What's the Right Question Word in Japanese?
A lot of English question words start with "W." They mostly start with "D" or "I" in Japanese, plus the ubiquitous nani/nan ("what"). There seem to be a lot of them in Japanese for two reasons: one is that there are often different words for cases where we would use the same question word-- "how much" vs. "how old," for instance, both use "how," but are different words in Japanese. And the other is because of all those darn "counters" that I talked about back in the chapter on numbers.
Check out a few:
What: nani or nan
Where to: doko ni
Where at: doko de
Why: doushite or naze
Who: dare or donata
With whom: dare to
To whom [did you give something]: dare ni
Which (particular object): dono (object)
What kind of: donna
How (by what means, as in traveling): nan de
How (used to propose something, like "how about X?"): ikaga
How much [does something cost]: ikura
How many (also used for asking a person's age): ikutsu
How long will something take: donogurai
When (time in general): itsu
What time (specific hour): nanji
What day (of the week): nan-youbi
What day (of the month), or what date: nan-nichi
What month: nangatsu
How manu months: nan-kagetsu
What year: nan-nen
How many people: nan-nin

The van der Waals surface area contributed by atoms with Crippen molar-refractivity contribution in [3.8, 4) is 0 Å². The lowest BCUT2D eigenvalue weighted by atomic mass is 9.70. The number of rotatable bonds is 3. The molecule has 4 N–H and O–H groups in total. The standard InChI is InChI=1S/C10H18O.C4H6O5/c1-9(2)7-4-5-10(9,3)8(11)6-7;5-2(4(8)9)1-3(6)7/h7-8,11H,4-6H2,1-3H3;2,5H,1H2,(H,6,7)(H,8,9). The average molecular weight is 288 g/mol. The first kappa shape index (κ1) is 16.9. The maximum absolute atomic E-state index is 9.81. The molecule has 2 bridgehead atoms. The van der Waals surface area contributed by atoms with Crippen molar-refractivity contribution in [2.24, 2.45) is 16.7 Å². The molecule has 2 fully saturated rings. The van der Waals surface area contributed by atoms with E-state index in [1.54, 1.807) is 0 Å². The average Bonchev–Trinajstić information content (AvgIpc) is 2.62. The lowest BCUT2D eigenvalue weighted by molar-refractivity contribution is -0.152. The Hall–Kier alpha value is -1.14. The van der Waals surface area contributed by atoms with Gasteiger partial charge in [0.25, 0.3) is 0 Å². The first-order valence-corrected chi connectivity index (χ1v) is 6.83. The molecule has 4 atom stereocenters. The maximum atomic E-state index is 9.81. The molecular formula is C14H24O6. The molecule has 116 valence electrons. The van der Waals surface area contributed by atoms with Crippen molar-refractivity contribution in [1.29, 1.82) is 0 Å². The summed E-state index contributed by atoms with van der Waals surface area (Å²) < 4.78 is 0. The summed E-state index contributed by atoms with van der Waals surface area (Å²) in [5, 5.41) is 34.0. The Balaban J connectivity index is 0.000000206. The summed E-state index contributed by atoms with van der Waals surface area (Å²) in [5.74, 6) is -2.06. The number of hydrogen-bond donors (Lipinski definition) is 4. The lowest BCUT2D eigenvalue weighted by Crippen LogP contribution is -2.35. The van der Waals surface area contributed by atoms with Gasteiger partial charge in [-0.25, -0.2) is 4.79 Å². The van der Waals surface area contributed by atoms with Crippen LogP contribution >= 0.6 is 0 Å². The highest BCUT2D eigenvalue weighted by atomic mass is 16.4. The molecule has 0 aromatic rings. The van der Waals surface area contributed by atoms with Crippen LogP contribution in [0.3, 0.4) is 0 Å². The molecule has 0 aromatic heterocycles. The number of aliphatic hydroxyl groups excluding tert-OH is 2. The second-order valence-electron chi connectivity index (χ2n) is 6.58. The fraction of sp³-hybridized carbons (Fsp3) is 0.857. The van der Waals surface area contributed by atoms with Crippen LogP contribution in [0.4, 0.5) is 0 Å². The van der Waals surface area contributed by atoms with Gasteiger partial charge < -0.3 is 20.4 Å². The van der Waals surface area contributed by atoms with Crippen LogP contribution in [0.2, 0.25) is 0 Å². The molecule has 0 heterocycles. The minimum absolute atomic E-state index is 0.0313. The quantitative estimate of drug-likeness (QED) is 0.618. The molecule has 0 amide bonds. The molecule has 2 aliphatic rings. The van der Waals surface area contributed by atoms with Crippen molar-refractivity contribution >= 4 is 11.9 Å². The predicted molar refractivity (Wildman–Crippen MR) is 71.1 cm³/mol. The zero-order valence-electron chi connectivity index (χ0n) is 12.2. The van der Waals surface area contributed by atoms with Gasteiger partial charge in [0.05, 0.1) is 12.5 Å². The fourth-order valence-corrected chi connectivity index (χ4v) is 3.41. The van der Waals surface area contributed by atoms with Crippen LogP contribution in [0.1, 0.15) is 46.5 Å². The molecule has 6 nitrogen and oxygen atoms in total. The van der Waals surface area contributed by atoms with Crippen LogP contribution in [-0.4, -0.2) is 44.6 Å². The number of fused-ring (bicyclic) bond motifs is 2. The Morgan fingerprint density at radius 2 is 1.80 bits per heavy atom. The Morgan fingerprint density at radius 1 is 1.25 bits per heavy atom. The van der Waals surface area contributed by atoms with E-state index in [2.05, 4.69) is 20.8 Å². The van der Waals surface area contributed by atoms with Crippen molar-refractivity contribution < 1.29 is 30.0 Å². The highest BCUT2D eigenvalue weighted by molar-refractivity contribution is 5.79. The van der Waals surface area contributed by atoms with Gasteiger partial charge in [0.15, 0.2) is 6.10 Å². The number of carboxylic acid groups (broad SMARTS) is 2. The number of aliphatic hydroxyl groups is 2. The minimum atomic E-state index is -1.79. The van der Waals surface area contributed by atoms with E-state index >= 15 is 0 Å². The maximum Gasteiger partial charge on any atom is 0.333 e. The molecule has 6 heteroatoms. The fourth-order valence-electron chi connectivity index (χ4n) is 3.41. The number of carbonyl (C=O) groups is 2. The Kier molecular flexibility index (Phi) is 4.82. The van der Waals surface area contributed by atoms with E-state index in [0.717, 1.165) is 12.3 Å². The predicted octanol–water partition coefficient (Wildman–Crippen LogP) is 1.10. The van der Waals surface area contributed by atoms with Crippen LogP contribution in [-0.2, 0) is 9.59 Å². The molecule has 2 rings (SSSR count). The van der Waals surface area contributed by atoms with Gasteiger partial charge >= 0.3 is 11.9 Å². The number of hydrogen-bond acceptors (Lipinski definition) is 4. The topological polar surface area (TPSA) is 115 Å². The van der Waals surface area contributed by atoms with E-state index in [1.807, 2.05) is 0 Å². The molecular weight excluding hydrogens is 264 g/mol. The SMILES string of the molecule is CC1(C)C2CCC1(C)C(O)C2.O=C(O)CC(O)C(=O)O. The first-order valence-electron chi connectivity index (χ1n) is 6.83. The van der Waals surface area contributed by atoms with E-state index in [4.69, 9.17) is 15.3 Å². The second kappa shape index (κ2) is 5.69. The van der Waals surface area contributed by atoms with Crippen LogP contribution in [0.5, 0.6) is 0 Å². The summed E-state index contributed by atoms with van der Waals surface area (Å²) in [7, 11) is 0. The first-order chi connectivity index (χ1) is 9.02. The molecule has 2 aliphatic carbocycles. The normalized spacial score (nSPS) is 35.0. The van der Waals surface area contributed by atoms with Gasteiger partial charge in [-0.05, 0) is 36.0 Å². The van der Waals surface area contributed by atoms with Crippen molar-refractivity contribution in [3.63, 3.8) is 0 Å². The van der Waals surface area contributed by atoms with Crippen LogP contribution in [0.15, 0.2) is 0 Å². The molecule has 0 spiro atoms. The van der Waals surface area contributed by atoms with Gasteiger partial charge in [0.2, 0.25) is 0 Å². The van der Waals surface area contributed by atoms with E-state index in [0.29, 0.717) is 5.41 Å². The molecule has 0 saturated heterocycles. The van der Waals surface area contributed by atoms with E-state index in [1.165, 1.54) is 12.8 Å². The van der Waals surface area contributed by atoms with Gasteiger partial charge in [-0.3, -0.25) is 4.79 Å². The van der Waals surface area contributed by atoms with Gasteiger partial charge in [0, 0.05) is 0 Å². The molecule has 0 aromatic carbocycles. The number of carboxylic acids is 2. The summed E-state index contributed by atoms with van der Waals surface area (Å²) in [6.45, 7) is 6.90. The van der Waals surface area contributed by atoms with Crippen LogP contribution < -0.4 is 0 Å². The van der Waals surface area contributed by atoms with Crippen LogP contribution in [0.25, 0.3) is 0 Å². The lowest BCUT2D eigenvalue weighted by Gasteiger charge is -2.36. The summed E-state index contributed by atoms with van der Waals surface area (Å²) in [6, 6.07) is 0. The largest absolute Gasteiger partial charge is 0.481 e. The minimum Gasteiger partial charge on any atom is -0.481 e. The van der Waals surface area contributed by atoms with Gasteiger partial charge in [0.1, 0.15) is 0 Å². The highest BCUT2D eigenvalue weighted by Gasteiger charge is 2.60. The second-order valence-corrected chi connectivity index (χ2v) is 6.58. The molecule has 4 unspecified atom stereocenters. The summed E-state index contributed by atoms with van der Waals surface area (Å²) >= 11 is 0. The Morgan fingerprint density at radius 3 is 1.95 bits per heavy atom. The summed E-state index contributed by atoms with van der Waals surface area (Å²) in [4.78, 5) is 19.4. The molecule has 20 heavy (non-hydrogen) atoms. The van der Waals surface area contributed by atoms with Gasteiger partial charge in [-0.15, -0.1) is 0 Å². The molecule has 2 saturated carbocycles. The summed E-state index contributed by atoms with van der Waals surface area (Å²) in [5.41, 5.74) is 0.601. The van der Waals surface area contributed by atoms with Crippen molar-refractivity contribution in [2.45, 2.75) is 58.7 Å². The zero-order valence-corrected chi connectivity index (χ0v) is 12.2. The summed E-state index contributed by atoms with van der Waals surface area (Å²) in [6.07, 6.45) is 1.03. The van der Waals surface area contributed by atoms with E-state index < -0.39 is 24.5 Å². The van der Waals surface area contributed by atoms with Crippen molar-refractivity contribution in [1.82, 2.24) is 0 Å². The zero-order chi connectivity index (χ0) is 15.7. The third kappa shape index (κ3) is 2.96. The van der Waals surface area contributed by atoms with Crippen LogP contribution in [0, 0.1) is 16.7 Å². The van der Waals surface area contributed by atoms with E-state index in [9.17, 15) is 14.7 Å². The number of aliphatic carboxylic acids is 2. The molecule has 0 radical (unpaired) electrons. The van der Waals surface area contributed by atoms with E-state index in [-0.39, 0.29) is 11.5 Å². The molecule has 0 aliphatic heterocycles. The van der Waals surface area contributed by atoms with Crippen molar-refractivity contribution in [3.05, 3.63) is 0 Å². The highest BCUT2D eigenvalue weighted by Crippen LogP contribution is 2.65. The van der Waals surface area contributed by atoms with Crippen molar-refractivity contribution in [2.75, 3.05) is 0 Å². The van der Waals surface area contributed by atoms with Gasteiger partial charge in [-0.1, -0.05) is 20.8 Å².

How many animals: nanbiki
What floor (of a building): nangai
You get the idea. The later question words use those counters I mentioned. For example, -kai is the counter for floors of a building. Ikkai is the first floor, nikai the second, etc., and so nankai is the proper question word for "what floor." In other words, there are as many question words as there are counters! And there are tens of counters! (You remember, there were ones for big ships, small boats, bottles, fruits, pairs of socks, etc).
Now, you may be saying, "Big deal! We say 'how many ships' in English, so it makes sense to say 'nanseki' in Japense, since -seki is the counter for big ships."
But wait. Seki is not the word for "ship." That's fune. And you can't say "Ikutsu fune" (literally, "how many ships"). That would be wrong; you have to use the counter. We don't have this structure in English.
One ship: Isseki, or to be very clear you could say, isseki no fune (literally, "one of ships.")
Five cats: gopiki (go means "five", but the word for cat is neko. -piki is the counter for animals.)
Depending how clear it is what you are referring to, you may not include the actual noun at all (like fune). You need it only for counters that are vague, like -mai, which is for flat, thin objects (paper, shirts, etc).
Some of the other question words contain those ubiquitous particles, like de or ni. We do this in English too, although to a less fanatical degree. Asking "with whom" or "to whom" is different from asking "who." German does this too. Anyway, on the fly it can be tough to remember the right question word.
How to ask Questions in Japanese?
Now that you're attuned to the importance of word order in English, you will realize that we detect questions only by the word order-- the real secret of the English question is to flip the subject and the verb. (Same for German).